These questions are only a sampling of what disturbed me. After reading Manjiís book, my long-imprisoned inner critic broke out with a mighty roar! I felt human again!*

I also had the fortune to meet a pair of remarkable women in 2004 who changed the way I looked at my religious practices and my worldview. The first was an Ahmadi Muslim who I met on the message board. Iíve never met her in person, but she was (and still is) the kindest, sweetest person Iíve ever met. All though sheís still a Muslim (though her faith is wavering), she believes in evolution and that religions evolve. She is also compassionate to everyone she knows, and she doesnít pray because she feels automatic when she does. According to Islam, automatic prayers are meaningless, so even if you do pray, your prayer doesnít count unless you feel it in your heart. Itís her compassion that stuck out to me, however, and earned her her nickname. She just tries to be nice and respectful to everyone she meets, and she doesnít defend herself for doing so. The second woman - who Iíll call Ann - was my employer for the last seven months of the year. She professed a devotion to Catholicism, but was the most vociferous proponent of self-empowerment I had ever met. She was ambitious, fiery, and a positive thinker who was living the American Dream - and she was eager to share the secrets of her success with anyone who asked. Ann preached an ethic of hard work, goal setting, and motivational speech about what it took to be the best, and I bought into every word of it. Her tough but positive talks were just what it took to repair my then-shattered self-esteem, and I slowly began to realize that many of the things I had attributed to Islam were really just results of my own willpower. I realized that I didnít avoid alcohol because of my religion, but because I just thought it was stupid and was strong enough to stay away. Itís the same with drugs. My routines as a Muslim - prayers, fasting, eating with my right hand when Iím a very natural southpaw - were not the results of faith, but strict dicsipline. The bottom line was, Allah wasnít forcing me to do these things - I was, and if I applied the very same type of dicsipline to every aspect of my life, I could also live the American Dream. *

For two and a half years at that point, I had never missed a prayer. But the more I prayed, the more I resented it, and a summer business trip to Detroit during which I was unable to find any privacy to pray in showed me how un-feasable a prayer routine is. The beginning of the end of my faith in Islam happened one fine Sunday afternoon in October 2004. While I had performed my morning and noon prayers, the third took place in the midst of an NFL contest between the Oakland Raiders and the Buffalo Bills, my two favorite teams. Earlier that day, I had had a conversation with the Ahmadi girl about prayer and the use of performing it if you hated to do it. It forced me to admit to myself that my prayers, in that case, hadnít meant anything in months. That day, my noon prayer became the last I ever made outside of a mosque. Then my other hollow practices as a Muslim slowly began to fall away. When Ramadan came, I fasted but didnít bother with a daily Quran-reading ritual. I attended taraweeh prayers at the mosque that month, but after Ramadan, I never went back to the mosque. At this point, I was no longer a Muslim in practice, but I was still a Muslim at heart and by ommission. That it to say, I was Muslim through the things I avoided, and because of the idea that my faith could be saved. In February 2005, that idea was obliterated by several beers and a tall glass of Southern Comfort whiskey (which was actually more than I could handle or should have drank). After that night, I was faithless. It took me another month to finally admit it, but Islam had lost its grip on me - and for the first time in years, I truly felt like myself. *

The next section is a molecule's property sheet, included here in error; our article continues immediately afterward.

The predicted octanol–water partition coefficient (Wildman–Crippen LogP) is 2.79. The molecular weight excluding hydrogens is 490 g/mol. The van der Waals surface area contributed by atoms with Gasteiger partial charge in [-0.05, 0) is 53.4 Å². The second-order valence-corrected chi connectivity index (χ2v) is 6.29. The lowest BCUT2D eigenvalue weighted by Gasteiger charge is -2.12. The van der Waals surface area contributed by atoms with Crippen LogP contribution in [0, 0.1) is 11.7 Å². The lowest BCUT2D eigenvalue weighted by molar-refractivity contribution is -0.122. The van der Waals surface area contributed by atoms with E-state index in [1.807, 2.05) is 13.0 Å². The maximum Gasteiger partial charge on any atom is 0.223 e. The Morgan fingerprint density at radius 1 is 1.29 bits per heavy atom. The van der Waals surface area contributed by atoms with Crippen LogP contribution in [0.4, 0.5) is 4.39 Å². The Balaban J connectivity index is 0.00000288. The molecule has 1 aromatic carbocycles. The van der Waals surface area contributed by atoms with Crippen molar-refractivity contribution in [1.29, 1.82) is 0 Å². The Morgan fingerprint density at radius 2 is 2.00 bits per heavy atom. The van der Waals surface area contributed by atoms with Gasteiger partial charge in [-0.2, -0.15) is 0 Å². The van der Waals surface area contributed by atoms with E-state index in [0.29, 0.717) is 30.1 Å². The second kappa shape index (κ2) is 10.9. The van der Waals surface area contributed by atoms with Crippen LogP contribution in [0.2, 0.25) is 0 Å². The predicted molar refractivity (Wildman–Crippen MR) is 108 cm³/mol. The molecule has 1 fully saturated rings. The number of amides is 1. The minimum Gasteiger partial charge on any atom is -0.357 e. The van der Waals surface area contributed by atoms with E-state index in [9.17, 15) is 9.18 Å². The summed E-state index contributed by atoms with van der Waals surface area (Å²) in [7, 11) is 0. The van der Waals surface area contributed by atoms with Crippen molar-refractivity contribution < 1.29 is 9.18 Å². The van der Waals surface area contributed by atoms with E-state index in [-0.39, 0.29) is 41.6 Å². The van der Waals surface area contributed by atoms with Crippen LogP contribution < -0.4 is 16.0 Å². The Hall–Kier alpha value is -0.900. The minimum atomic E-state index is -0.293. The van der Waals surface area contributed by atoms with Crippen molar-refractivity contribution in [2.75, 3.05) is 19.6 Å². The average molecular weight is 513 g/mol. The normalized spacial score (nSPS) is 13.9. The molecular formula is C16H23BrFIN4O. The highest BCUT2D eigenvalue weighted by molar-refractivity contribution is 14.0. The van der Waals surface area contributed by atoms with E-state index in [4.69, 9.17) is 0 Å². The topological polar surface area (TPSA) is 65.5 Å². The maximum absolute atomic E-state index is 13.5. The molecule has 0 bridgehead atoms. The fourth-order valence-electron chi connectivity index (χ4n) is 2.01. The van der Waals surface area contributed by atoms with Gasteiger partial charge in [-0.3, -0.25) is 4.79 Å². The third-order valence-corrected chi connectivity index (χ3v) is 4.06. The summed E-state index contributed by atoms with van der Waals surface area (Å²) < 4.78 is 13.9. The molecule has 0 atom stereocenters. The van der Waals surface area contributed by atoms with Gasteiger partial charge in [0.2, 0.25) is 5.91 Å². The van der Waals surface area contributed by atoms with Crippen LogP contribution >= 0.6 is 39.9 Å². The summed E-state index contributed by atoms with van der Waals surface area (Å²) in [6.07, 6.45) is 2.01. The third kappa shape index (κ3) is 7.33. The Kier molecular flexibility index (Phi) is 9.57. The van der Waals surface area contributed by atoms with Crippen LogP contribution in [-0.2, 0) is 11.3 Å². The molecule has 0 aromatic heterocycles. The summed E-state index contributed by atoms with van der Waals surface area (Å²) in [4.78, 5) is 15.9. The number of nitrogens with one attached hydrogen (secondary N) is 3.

Thatís the end, really. However, I did take one positive thing away from my experience with Islam: I was ready to accept the idea that there is probably no one true religion, and the idea that there may be no all-powerful being that magically sneezed out the universe. I was prepared to carry on my own existance by following the golden rule and not worrying about having to answer to a deity for doing so. Iím young and have better things to do anyway: Soon Iíll be graduating from college and looking for a career, and finding friends who judge me by who I am instead of what I am. No matter what happens, this much wonít change: Iíll continue to stand against human suffering and injustice in all their forms. And while I donít claim to know anything more about Islam than I did when I converted to it, I know that I just didnít feel right following it. *

I believe in what I see
I believe in what I hear
I believe that what I'm feeling
Changes how the world appears
-Rush, ďTotemĒ
_________________
They call me the Seeker
I've been searching low and high
I won't get to get what I'm after
until the day I die
- The Who